And print render($page['navigation']) doesn't render either.
Moved to official ideas list at Here it is, the traditional proposal: a module that automatically fetches modules (and themes, theme engines, etc.) from and uploads them to your site.
Then unzip the archive for the new release of the module or theme that you have downloaded to your local computer.
If you want to, you can change the settings in order for Drupal to check automatically for updates for disabled modules and themes too.
At the top right corner of the Available updates report page there are a few tabs.
Check out the link mentioned to learn more about the effort, would love your input on how to accomplish this big usability improvement. Jacob This would be just great -- a relatively simple way to perform updates.
Funny, but I was just on the phone this AM with Alex Lindahl of Acquia about my interest in handling this sort of thing on my own, as a site owner (rather than paying for external support to do this, as I'm doing now).
If there's any way to hook this into a module/tool for backups, that would be great. One key piece, on the backup front, is ensuring the backups actually work and can be used to restore a site. For the non-geek, that's a pretty tall order -- testing out a backup of a Drupal site to make sure the site can be restored. If there's any way to hook this into a module/tool for backups, that would be great.' There is the Backup and Migrate module, although it is likely to stay in contrib, we could allow it to hook into this process and provide a quick backup link there. The only way to safely do this in Drupal now, is to take the site offline, backup the code and DB.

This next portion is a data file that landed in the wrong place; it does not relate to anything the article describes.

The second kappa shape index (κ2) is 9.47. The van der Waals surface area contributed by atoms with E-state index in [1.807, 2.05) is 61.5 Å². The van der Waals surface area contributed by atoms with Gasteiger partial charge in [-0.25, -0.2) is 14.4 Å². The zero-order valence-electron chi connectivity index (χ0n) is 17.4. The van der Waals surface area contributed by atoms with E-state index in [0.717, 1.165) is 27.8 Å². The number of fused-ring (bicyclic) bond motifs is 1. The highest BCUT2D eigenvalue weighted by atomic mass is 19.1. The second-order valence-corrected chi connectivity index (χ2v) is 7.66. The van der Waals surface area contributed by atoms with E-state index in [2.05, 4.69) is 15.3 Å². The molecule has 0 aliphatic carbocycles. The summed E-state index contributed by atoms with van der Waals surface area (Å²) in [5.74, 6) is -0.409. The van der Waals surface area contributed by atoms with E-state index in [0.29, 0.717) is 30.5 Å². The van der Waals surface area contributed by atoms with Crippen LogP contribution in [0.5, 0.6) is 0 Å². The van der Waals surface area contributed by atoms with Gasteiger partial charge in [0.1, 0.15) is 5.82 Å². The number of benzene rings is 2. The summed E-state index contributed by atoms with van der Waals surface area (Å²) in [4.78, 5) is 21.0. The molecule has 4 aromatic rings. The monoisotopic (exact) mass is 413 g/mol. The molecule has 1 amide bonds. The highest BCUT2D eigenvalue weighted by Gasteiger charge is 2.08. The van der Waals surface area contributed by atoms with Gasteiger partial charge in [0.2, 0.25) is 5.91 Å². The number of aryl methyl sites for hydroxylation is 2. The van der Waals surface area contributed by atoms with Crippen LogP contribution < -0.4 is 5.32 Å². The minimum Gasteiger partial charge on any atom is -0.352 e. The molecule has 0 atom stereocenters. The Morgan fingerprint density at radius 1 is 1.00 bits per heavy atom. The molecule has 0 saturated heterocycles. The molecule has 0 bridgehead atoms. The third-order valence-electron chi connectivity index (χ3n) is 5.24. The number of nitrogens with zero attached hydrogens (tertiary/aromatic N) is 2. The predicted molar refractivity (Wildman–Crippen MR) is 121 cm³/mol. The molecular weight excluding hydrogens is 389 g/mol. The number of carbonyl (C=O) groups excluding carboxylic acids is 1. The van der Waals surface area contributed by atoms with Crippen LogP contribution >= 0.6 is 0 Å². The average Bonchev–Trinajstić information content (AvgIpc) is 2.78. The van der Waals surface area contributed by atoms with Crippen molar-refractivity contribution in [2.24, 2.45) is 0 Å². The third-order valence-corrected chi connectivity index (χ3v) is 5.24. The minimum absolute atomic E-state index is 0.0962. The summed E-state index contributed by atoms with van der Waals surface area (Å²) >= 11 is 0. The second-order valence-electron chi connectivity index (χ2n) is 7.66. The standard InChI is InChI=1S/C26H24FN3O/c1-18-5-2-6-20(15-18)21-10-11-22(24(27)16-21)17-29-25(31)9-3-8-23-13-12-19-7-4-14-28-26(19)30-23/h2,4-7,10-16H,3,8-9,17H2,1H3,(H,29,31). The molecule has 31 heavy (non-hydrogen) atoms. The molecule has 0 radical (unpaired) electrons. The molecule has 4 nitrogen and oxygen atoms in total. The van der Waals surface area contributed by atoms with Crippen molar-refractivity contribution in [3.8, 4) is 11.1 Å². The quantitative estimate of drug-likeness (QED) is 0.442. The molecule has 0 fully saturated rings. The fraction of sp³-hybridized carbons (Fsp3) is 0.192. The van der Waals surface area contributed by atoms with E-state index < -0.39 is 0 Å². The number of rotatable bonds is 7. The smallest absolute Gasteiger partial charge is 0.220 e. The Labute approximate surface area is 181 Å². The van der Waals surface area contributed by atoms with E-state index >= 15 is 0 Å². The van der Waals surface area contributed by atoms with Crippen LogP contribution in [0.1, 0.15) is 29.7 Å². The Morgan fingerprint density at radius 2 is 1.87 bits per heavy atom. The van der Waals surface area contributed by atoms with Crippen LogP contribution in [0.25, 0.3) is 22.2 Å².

Then a restore will be safe, otherwise, anyones' guess.I’ve entered the D7 ux fray, specifically focusing my generous amount of Acquia community time on getting a project called the Plugin Manager spruced up and into core.For more background on the effort, see: Plugin Manager in Core (part 1).To view the report, in the admin panel of your Drupal go to the Reports section and click on Available updates: On the page that opens you'll see listed all the enabled core and contributed modules and themes.If there's a newer release for a contributed module or theme, there should be a link just under the name of the particular module or theme to that module's/theme's page on the official Drupal site: You can download the new release from the page of the particular module or theme.Unlike previous attempts, however, this will not be a security risk; it will use its own (s)ftp engine to upload fetched files to the site.